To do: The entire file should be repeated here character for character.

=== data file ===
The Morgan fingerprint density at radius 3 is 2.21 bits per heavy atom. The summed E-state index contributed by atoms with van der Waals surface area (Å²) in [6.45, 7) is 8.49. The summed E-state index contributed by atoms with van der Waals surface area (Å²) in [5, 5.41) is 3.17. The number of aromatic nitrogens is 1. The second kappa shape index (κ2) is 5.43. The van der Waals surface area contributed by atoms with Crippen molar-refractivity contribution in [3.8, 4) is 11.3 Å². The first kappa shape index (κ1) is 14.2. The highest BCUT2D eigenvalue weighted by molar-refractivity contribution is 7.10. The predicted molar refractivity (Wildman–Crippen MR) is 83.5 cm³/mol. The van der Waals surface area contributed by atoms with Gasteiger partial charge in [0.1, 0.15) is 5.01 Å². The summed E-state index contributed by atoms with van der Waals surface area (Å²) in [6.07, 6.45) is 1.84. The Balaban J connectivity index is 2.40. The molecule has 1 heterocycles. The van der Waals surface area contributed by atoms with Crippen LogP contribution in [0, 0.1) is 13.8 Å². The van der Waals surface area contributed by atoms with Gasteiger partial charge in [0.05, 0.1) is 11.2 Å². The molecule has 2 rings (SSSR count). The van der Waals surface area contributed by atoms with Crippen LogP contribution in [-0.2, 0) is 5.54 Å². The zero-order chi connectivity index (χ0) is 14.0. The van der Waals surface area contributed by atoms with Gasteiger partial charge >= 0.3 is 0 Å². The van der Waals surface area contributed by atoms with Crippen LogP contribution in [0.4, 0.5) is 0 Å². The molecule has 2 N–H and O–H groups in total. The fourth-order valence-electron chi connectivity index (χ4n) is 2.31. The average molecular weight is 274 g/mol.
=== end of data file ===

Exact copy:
The Morgan fingerprint density at radius 3 is 2.21 bits per heavy atom. The summed E-state index contributed by atoms with van der Waals surface area (Å²) in [6.45, 7) is 8.49. The summed E-state index contributed by atoms with van der Waals surface area (Å²) in [5, 5.41) is 3.17. The number of aromatic nitrogens is 1. The second kappa shape index (κ2) is 5.43. The van der Waals surface area contributed by atoms with Crippen molar-refractivity contribution in [3.8, 4) is 11.3 Å². The first kappa shape index (κ1) is 14.2. The highest BCUT2D eigenvalue weighted by molar-refractivity contribution is 7.10. The predicted molar refractivity (Wildman–Crippen MR) is 83.5 cm³/mol. The van der Waals surface area contributed by atoms with Gasteiger partial charge in [0.1, 0.15) is 5.01 Å². The summed E-state index contributed by atoms with van der Waals surface area (Å²) in [6.07, 6.45) is 1.84. The Balaban J connectivity index is 2.40. The molecule has 1 heterocycles. The van der Waals surface area contributed by atoms with Crippen LogP contribution in [0, 0.1) is 13.8 Å². The van der Waals surface area contributed by atoms with Gasteiger partial charge in [0.05, 0.1) is 11.2 Å². The molecule has 2 rings (SSSR count). The van der Waals surface area contributed by atoms with Crippen LogP contribution in [-0.2, 0) is 5.54 Å². The zero-order chi connectivity index (χ0) is 14.0. The van der Waals surface area contributed by atoms with Gasteiger partial charge >= 0.3 is 0 Å². The van der Waals surface area contributed by atoms with Crippen LogP contribution in [0.4, 0.5) is 0 Å². The molecule has 2 N–H and O–H groups in total. The fourth-order valence-electron chi connectivity index (χ4n) is 2.31. The average molecular weight is 274 g/mol.